What can I do to help you?” Elisha asked. “Tell me, what do you have in the house?” “Nothing at all, except a flask of olive oil,” she replied. And Elisha said, “Borrow as many empty jars as you can from your friends and neighbors. Then go into your house with your sons and shut the door behind you. Pour olive oil from your flask into the jars, setting each one aside when it is filled.” So she did as she was told. Her sons kept bringing jars to her, and she filled one after another. Soon every container was full to the brim! “Bring me another jar,” she said to one of her sons. “There aren’t any more!” he told her. And then the olive oil stopped flowing. 4:2-6

I love this miracle God performs to provide for a widowed woman. He uses something she already has, something ordinary like oil, and multiples it, filling up vessel after vessel in her house. She’ll sell the oil, pay off her debts and be able to live off the profit. God prioritizes her troubles and provides for her. I see this concept repeated in the Bible, especially when it come to miracles. Someone’s sack lunch is used to feed thousands (Mark 6:31, John 6:1-14) or like when a few stones in a boy’s pocket are used to take down a giant soldier (1 Sam. 17).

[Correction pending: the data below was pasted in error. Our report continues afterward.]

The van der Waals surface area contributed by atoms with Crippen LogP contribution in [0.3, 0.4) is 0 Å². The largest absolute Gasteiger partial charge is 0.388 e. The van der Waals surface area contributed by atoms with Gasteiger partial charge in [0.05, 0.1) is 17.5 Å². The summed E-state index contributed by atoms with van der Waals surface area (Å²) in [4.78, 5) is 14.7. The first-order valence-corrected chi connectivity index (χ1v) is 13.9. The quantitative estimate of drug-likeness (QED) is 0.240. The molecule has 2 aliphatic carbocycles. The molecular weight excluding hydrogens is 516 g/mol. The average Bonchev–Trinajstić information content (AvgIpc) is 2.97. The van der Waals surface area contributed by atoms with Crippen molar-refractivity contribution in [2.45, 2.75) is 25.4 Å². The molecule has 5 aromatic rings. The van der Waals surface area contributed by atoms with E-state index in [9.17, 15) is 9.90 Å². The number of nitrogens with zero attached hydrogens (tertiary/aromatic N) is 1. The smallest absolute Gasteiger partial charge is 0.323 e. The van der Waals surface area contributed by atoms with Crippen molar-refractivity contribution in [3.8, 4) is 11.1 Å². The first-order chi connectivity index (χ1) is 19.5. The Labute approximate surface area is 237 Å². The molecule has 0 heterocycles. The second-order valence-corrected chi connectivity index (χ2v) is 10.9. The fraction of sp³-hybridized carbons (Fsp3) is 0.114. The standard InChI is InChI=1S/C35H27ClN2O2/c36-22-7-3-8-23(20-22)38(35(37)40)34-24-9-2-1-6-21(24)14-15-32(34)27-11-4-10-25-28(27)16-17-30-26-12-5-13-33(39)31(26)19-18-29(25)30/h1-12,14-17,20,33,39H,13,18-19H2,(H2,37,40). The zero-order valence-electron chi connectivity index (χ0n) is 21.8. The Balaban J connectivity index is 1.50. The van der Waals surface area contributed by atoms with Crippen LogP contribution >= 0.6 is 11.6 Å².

When has God used something in your life, something ordinary, for a greater purpose?

Never underestimate what God is able to do. We don’t need elite education, special resources or extraordinary circumstances for him to show up. These chapters are just a drop in the bucket of examples of God using the underdog or the least expected to accomplish his work.

Share a time God unexpectedly showed up in your life with us in the comments!




2 Kings 1-2 B

These chapters make me giggle. First off, there’s not a lot of back story or context for the whole Ahaziah-fell-through-a-lattice story. I want to know more. What was he doing??

Second, my flannel graphs in Sunday school never properly prepared me for a leather-loin-girdle-wearing Elijah. Where are the billowing robes!?! It reminds me of John the Baptist’s crazy outfits. Elijah was pretty much God’s favorite man on earth, at the time, and he’s described as: “a hairy man with a leather girdle bound about his loins.” (1:8) which is, apparently, his signature look. Why do we make such a fuss about what is acceptable church attire?

Then the whole story leading up to his departure is strange. All the “you can stay here“s and the prophets repeatedly telling Elisha he was about to be left behind. I like it. I don’t have anything insightful to add besides, “the Bible is entertaining”. I hope you enjoyed these chapters today as I did. You can read Carly’s post from last time if you want something more profound.